Icelandic black metal powerhouse Nexion will release their long-awaited debut album, Seven Oracles, on Summer Solstice.
The nature of existence, and human value and meaning are central themes in every religion, every spirituality, and countless philosophies. It is thus fitting that Nexion’s new work concerns itself with these subjects. Seven Oracles is a revelatory “Proclamation” of mythic proportions.
The album cover portrays a seven headed beast appearing before a figure who offers it up a libation in exchange for wisdom within a self-conflating world. Each of the beast’s heads is its own oracle. Its own song. Its own message for the receiver. Three of the heads, the wolf, the lion, and the hound, are derived from occult medieval depictions of the past, present and future, whose merged voices know no higher authority.
Each oracle addresses the nature of existence from a different angle, revealing and tearing away upheld “truths” like the serpent who gnaws the roots of Yggdrasil. Each song is a dagger, each chord is poison, and each utterance is fire, destroying the receiver’s sense of existential belief, until there is nothing left. At last, in the final song, “The Last Messiah”, named in honor of the Norwegian philosopher, Peter Wessel Zapffe, Nexion’s eschatological solution to replace all others is revealed in all of its terrible beauty.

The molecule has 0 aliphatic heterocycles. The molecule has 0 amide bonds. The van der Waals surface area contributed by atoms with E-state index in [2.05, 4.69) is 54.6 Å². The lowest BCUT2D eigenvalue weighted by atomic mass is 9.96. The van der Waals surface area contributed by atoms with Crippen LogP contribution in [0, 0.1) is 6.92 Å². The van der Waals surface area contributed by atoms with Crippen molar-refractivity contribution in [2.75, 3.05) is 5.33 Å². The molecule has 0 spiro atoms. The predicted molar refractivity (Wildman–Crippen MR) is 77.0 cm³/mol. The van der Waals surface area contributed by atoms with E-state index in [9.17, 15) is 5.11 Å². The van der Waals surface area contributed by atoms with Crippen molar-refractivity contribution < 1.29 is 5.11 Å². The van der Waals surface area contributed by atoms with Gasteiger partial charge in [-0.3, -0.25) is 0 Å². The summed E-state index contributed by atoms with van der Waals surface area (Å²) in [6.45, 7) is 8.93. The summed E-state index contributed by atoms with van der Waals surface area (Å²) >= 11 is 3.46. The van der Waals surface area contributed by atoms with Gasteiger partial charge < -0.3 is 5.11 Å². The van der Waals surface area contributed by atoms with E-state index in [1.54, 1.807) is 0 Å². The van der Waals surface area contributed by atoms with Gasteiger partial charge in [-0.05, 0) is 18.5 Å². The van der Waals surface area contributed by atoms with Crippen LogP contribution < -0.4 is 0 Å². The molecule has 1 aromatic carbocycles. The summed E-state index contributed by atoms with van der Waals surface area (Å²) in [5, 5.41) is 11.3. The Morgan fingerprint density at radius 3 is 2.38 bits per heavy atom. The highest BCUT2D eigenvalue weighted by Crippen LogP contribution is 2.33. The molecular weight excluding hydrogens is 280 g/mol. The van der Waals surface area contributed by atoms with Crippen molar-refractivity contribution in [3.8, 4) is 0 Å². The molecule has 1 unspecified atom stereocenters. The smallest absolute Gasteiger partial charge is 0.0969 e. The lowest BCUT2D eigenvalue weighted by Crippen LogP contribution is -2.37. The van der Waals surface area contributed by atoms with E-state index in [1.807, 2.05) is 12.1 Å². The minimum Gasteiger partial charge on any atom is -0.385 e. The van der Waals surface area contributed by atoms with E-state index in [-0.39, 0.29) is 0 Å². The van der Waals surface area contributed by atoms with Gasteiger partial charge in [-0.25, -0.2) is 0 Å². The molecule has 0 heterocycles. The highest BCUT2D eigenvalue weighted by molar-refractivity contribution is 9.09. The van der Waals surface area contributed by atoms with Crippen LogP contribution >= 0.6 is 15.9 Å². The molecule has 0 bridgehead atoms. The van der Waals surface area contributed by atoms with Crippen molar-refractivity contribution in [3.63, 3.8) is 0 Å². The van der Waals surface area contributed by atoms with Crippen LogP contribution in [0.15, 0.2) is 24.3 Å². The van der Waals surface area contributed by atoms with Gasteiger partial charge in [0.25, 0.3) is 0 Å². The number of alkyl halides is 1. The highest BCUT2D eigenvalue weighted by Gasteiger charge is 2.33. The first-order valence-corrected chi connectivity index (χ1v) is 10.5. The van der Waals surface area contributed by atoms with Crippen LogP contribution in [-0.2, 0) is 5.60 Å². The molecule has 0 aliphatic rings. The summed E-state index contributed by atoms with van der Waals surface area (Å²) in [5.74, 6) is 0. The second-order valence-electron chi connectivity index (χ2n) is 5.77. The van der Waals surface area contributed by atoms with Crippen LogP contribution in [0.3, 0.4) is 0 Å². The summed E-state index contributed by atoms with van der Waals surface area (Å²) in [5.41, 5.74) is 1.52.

Seven Oracles will be out June 20th on digital, CD and colored LP. Preorders will open May 8th.
released June 20, 2020
Mixed and Mastered by Stephen Lockhart at Studio Emissary, Iceland.
Band Photos by Void Revelations.
Band Art and Calligraphy by Jose Gabriel Alegría Sabogal.
probably some of the most emotional depressive music i've ever heard, each chord washing over you like waves of depression.
NONE is an incredible band and this is absolutely their best to date, in both song writing and mixing. mandybb
A truly stellar death/doom album with heavy doses of black metal. Tracks like Isolation, Child of Light, and Broken Hymns deliver the sorrowful and icy tone of this album, elevated by the stirring cello compositions of Raphael Weinroth-Browne. The album delivers a deeply satisfying crescendo in Becoming Intangible before stirring the soul once again with Epilogue. Matt Richardson